Neuroscience of Inclusion
by Mary Casey & Shannon Murphy Robinson
Outskirts Press, 165 pages
At the end of the last SIETAR congress in Leuven, Shannon Murphy Robinson received the award as the best speaker for her presentation on neuroscience and inclusion. Her passionate, informative talk highlighted key ways the brain can work both for and against inclusion. And it’s no surprise that her book, Neuroscience of Inclusion, co-authored with Mary Casey, is like her talk. It offers a new understanding on how we can work across cultural differences effectively.
Reviewing the latest brain research done with magnetic resonance imaging (MRI), the two authors report on how neuroscientists can now scan the brain in real time as it engages in critical thought, analysis and problem-solving. And what these researchers have found out about inclusiveness toward other cultural groups is that it’s a difficult task. Simply put, the brain prefers people who look like us over people who don’t, and it only takes about 200 milliseconds to do this. Second, brain circuitry is constructed in a defensive “survival mode”. It registers differences as a threat, which means it makes quick decisions on whether a person is a friend or a foe. This, in turn, triggers other circuitry: moving-toward or moving-away behavior.
Essentially, the brain has an unconscious us bias for similarities, a built-in tendency to create “in” and “out” groups in order to ensure our survival. When looking back at evolution, cooperation occurred within groups, but not between groups. It has not changed much today, despite all the rational arguments that we need to be inclusive in a globalized world. As one researcher clearly pointed out, “There may not be lions or bears roaming the halls of your organization, but people’s brains are oriented to perceive threats.”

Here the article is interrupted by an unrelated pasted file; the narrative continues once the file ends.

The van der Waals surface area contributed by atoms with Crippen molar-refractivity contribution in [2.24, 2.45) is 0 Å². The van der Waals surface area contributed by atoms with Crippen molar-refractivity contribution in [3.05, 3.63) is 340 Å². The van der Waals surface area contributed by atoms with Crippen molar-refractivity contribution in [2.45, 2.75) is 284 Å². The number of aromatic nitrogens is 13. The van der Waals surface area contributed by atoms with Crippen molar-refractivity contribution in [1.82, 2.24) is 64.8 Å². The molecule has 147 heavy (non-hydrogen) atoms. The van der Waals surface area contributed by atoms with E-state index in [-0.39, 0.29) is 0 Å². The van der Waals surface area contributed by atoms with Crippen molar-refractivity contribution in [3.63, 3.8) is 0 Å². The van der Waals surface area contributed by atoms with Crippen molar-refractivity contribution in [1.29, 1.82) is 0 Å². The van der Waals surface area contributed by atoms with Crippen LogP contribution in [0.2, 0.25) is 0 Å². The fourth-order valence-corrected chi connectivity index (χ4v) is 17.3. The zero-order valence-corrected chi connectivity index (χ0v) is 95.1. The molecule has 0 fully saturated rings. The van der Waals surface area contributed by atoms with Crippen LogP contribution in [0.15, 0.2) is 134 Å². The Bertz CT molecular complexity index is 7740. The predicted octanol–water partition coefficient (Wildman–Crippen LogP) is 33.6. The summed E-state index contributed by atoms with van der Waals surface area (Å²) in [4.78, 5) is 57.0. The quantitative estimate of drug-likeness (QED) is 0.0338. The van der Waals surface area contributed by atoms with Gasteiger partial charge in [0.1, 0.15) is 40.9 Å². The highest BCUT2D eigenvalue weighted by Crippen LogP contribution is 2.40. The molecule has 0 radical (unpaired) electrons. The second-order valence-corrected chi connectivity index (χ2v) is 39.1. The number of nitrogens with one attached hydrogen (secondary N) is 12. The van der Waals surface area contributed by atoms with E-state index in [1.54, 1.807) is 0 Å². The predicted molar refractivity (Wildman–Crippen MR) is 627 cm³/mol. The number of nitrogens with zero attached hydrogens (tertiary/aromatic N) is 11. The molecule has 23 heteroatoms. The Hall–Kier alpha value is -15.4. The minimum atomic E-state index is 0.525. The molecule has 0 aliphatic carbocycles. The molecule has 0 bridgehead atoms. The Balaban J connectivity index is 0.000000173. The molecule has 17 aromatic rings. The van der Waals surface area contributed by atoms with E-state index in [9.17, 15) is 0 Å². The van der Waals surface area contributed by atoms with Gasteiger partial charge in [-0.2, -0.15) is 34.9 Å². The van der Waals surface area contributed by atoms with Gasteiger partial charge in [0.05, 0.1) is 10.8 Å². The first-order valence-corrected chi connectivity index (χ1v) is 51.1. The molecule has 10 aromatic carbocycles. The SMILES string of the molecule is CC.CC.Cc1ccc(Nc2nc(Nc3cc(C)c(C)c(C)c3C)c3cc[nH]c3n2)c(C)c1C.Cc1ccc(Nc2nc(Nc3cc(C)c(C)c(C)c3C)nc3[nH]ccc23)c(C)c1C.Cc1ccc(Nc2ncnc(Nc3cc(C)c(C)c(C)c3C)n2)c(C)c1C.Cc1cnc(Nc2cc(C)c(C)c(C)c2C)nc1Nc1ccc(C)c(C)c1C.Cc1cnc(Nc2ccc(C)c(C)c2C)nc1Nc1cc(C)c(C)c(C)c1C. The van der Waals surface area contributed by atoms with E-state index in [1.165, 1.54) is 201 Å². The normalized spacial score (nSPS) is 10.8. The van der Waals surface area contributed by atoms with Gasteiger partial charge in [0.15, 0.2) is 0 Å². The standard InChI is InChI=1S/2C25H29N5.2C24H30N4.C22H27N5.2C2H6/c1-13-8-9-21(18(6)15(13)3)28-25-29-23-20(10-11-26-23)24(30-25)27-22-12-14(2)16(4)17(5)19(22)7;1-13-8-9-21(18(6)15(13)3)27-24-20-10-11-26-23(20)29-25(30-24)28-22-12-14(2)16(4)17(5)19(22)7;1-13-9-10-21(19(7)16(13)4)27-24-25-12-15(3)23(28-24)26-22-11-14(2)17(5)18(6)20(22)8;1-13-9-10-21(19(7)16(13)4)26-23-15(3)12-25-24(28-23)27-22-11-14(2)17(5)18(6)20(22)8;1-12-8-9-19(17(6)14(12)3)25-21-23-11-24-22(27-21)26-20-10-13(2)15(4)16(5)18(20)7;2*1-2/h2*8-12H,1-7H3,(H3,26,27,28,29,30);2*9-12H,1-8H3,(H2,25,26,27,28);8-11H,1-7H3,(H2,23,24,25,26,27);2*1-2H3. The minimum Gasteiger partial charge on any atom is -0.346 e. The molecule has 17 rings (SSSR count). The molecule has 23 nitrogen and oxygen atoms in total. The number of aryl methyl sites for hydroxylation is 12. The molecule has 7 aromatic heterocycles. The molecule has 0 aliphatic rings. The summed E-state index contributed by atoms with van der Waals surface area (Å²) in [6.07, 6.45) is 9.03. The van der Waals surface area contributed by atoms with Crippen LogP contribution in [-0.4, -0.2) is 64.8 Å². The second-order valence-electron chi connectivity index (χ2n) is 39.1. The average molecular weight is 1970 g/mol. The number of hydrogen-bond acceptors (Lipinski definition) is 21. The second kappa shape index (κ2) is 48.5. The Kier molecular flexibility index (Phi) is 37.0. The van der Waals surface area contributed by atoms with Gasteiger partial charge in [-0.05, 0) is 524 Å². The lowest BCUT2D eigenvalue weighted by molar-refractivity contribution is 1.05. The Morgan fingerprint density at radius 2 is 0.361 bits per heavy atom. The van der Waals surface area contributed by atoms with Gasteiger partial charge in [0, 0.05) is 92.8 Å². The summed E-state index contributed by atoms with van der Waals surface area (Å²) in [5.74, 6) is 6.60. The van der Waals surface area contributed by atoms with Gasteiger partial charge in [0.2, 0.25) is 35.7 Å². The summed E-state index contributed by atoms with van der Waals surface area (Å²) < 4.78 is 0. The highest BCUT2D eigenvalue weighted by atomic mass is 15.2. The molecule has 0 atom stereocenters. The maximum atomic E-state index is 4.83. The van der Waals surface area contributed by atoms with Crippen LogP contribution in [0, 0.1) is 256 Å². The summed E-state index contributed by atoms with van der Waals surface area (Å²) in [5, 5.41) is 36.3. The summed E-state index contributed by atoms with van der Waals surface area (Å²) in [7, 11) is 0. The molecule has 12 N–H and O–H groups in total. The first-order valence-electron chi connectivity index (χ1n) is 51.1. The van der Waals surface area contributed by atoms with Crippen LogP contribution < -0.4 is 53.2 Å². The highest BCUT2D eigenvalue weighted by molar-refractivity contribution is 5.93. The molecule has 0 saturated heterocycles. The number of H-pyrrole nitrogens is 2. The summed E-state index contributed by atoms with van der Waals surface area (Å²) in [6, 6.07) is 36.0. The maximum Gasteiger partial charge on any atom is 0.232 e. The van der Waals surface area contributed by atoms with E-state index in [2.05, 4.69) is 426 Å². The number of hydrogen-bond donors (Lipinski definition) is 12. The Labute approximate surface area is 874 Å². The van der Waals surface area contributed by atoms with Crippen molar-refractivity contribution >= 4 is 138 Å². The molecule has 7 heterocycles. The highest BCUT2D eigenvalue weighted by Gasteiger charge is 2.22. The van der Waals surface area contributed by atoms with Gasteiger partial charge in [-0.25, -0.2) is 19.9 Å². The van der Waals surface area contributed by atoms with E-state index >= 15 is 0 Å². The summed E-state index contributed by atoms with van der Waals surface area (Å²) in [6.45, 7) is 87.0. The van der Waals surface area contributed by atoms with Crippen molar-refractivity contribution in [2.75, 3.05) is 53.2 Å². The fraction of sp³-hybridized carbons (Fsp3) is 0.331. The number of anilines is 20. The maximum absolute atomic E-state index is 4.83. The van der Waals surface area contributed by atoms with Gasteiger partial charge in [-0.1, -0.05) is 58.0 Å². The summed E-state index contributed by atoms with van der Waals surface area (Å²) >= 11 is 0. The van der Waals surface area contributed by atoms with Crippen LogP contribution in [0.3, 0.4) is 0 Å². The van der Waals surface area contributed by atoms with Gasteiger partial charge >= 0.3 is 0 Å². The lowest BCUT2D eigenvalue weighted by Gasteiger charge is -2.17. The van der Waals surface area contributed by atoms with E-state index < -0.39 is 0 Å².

Yet, there are ways we can override the brain’s defensive tendencies and even re-pattern our natural dynamics. Authors Casey and Robinson make an enormous contribution to intercultural communications by offering brain-based strategies and tools for working across differences that outsmart the defensive brain to build trust, foster creativity and generate constructive interactions.
One strategy is to engage in a “care frame”, meaning one consciously engages a feeling of appreciation towards another per son–or group of people–as we communicate with them. This attitude reduces perceptual narrowing and supports the higher brain (pre-frontal cortex) in staying focused and empathic. Positive thoughts and feelings from one person are directly replicated in other people’s brains through the “mirror neuron” system. The more we consciously engage in positive regard, the more the brains of others mirror a positive response, creating an “upward spiral”, thus better intercultural communications.
This book is an excellent survey of the latest research into the mind and provides a scientific foundation for increasing inclusion.
A definite read for all SIETARians.
Reviewed by Patrick Schmidt